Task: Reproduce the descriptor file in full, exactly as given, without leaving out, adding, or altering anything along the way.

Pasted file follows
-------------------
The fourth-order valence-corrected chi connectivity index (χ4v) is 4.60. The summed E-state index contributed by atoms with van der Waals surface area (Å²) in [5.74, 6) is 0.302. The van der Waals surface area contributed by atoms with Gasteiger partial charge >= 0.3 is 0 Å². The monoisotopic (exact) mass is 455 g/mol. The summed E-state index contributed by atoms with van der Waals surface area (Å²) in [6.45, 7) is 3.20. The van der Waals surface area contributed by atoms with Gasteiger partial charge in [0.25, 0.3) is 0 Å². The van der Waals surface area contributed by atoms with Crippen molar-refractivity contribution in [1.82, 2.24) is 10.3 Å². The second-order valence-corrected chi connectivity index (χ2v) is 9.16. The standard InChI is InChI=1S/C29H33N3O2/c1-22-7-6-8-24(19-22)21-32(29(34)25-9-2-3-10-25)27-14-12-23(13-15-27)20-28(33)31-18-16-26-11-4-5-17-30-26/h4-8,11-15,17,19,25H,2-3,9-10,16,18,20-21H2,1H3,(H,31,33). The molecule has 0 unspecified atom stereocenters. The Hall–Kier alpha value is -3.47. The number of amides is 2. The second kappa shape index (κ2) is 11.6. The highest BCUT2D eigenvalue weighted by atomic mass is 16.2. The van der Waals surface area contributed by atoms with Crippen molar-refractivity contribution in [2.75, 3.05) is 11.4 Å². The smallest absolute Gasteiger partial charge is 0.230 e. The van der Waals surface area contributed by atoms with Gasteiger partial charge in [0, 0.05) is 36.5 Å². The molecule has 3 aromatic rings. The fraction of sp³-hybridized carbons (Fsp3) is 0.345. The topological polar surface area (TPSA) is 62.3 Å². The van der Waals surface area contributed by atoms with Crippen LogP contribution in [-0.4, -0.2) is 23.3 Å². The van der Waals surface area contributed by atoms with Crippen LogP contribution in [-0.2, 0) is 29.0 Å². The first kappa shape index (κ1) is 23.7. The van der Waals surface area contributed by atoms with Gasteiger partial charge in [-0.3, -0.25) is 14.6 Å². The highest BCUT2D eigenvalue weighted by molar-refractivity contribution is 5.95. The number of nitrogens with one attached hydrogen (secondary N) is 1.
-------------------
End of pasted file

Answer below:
The fourth-order valence-corrected chi connectivity index (χ4v) is 4.60. The summed E-state index contributed by atoms with van der Waals surface area (Å²) in [5.74, 6) is 0.302. The van der Waals surface area contributed by atoms with Gasteiger partial charge >= 0.3 is 0 Å². The monoisotopic (exact) mass is 455 g/mol. The summed E-state index contributed by atoms with van der Waals surface area (Å²) in [6.45, 7) is 3.20. The van der Waals surface area contributed by atoms with Gasteiger partial charge in [0.25, 0.3) is 0 Å². The van der Waals surface area contributed by atoms with Crippen molar-refractivity contribution in [1.82, 2.24) is 10.3 Å². The second-order valence-corrected chi connectivity index (χ2v) is 9.16. The standard InChI is InChI=1S/C29H33N3O2/c1-22-7-6-8-24(19-22)21-32(29(34)25-9-2-3-10-25)27-14-12-23(13-15-27)20-28(33)31-18-16-26-11-4-5-17-30-26/h4-8,11-15,17,19,25H,2-3,9-10,16,18,20-21H2,1H3,(H,31,33). The molecule has 0 unspecified atom stereocenters. The Hall–Kier alpha value is -3.47. The number of amides is 2. The second kappa shape index (κ2) is 11.6. The highest BCUT2D eigenvalue weighted by atomic mass is 16.2. The van der Waals surface area contributed by atoms with Crippen molar-refractivity contribution in [2.75, 3.05) is 11.4 Å². The smallest absolute Gasteiger partial charge is 0.230 e. The van der Waals surface area contributed by atoms with Gasteiger partial charge in [0, 0.05) is 36.5 Å². The molecule has 3 aromatic rings. The fraction of sp³-hybridized carbons (Fsp3) is 0.345. The topological polar surface area (TPSA) is 62.3 Å². The van der Waals surface area contributed by atoms with Crippen LogP contribution in [-0.4, -0.2) is 23.3 Å². The van der Waals surface area contributed by atoms with Crippen LogP contribution in [-0.2, 0) is 29.0 Å². The first kappa shape index (κ1) is 23.7. The van der Waals surface area contributed by atoms with Gasteiger partial charge in [-0.3, -0.25) is 14.6 Å². The highest BCUT2D eigenvalue weighted by molar-refractivity contribution is 5.95. The number of nitrogens with one attached hydrogen (secondary N) is 1.